Obviously, whatever went down with Amaya that night, Rip was involved, which means time travel was involved.  I'm guessing there's a lot more to the story than we've been told yet, and I'm officially intrigued as to what it is.

My other main beef with last week's episode (which I actually really liked, despite what it's starting to sound like here) was that I just didn't get why anyone was acting like the Time Bureau had any more intrinsic authority over time than the Legends did.  Who the hell were they to tell our heroes what they can and can't do?  This week we learned that Rip had apparently negotiated a deal with the United Nations to make the Time Bureau a sort of global time police.

That more or less explains the status shift, but it also leaves me with a lot of questions. First off, when did the UN become aware that time travel was possible? Why didn't every single leader involved in the deal immediately try to get the tech for their own nations and kick off a Dalek-style time war as they all tried to improve their own histories? (Call me a cynic, but I really believe that that's exactly what most of them would do.) What about all the nations that aren't members of the UN? Do they get a say in how history is meddled with? Do they even get to know time travel is a thing now? And why is Sara so willing to acknowledge the Bureau's authority over what she and her team are allowed to do?

Most of these questions can be more or less dealt with if you sort of squint at them and remind yourself that history is scrambled right now and since we haven't really been told how the anachronisms work, we can assume that any inconsistencies are the result of the changes the anachronisms are making/have made, but it still would be nice to know. The issue of Sara's attitude can (as was helpfully pointed out to me in last week's comments) be explained as a sort of self-imposed punishment for having been the one to break time in the first place.

What did we learn this week? 

As mentioned above, the anachronisms remain frustratingly ill-defined.  For instance, why doesn't whatever was wrong at the Great Wall have any knock on effects in 1870 Wisconsin? With the aberrations we were told that there was a time limit for fixing them or time would set and future changes would become permanent. With the anachronisms we don't seem to have either the time limit for correcting them or the knock on effects for future history. It's not really a deal breaker for me, but it would be nice if the show at least acknowledged, if not explained, that part of the issue.

The anachronisms come with a handy coding system rating their danger level on a scale of 1 to 10, which is a nice way of demonstrating an escalating threat, I suppose.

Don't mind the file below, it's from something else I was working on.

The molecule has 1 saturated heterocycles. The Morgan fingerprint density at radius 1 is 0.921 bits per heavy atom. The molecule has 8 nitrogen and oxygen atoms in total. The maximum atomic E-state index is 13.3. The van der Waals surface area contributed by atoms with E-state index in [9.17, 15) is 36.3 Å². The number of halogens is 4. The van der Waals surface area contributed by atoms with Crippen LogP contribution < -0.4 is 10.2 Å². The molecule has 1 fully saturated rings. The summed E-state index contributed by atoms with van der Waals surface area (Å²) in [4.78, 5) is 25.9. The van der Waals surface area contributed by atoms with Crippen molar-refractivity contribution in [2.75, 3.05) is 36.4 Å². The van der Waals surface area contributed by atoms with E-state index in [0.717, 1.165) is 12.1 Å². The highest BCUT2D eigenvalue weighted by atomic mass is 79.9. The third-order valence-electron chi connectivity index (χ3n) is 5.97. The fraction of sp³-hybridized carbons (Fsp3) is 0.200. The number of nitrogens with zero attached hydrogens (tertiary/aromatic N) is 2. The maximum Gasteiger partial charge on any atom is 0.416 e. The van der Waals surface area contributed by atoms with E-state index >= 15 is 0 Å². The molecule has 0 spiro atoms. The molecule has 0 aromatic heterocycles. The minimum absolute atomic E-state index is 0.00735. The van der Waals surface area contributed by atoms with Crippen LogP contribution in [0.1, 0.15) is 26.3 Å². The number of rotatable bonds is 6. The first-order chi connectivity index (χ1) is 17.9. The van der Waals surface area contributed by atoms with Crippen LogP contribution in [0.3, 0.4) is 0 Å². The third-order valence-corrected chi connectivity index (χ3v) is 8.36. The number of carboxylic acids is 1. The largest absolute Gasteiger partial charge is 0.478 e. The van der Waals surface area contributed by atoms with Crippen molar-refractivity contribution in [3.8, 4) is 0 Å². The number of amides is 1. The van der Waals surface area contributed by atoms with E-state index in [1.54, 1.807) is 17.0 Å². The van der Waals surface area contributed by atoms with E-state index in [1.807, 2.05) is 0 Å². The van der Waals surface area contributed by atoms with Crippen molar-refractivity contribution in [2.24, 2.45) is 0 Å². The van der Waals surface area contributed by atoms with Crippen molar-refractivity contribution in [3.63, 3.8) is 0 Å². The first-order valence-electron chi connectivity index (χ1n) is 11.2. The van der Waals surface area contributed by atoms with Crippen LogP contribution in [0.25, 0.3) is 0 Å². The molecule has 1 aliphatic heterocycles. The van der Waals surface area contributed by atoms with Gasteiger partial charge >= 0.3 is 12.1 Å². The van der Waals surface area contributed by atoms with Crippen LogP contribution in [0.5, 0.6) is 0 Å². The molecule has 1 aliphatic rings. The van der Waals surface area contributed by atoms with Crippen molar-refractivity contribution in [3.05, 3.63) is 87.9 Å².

Apparently, while it would have been a danger to time for the crowd to have seen the saber-tooth tiger, having the crowd see Firestorm restrain Amaya's animal-power carnage is no big whoop.

Everybody remember where we parked:

This week the Waverider took us to 1870 Wisconsin, while the jump ship took Sara on a side jaunt to 1942 Zambesi.

We were denied a trip to the Titanic, although I remain curious what the anachronism there was. Probably someone with a helpful diagram showing how two people could easily fit on a floating door.

Side note on the Titanic: I get that the joke was there because of the mutual presence of Victor Garber and Billy Zane, but it felt to me like they overplayed the joke just a little bit. This is notable, because it's something that Legends of Tomorrow almost never does.

Quotes:

Amaya: "So, all this was for nothing."
Nate: "No. Donuts are never for nothing."

Ray: "What if we have another L.A. situation?  Ha.  Try putting a dinosaur in the brig. Huh? Not gonna happen."
Nate: "No."
Ray: "Unless it's an Aquilops."
Nate: "Or a Compsognathus."
Ray: "Or a cute little Oviraptor."

Ray: "This is a classic slice of Americana.  The air is thick with the smell of popcorn, candy, and wonder."
Mick: "If I see a clown, I'm outta here."
Jax: "What, you afraid of clowns?"
Mick: "No.  I just don't like their stupid faces, and funny shoes, and... razor sharp teeth."

Sara: "Don't worry, we just have to rescue the team and get back on the ship before that saber-tooth embiggens."

Sara: "I like 'em dumb and loyal.  Speaking of which, we should probably check on Gary."

... and the winning exchange of the night:

Ava: "You want to take a break?"
Sara: "I could use some water."
Ava: "Yeah."

Ava Sharpe is SO Sara's love interest for the season. Just check out their mutual heaving bosom moment right before Sara head butts her.

Bits and pieces:

-- It was really great that the guys got the emotional plot while the women were the competent ones that went out and dealt with the tiger.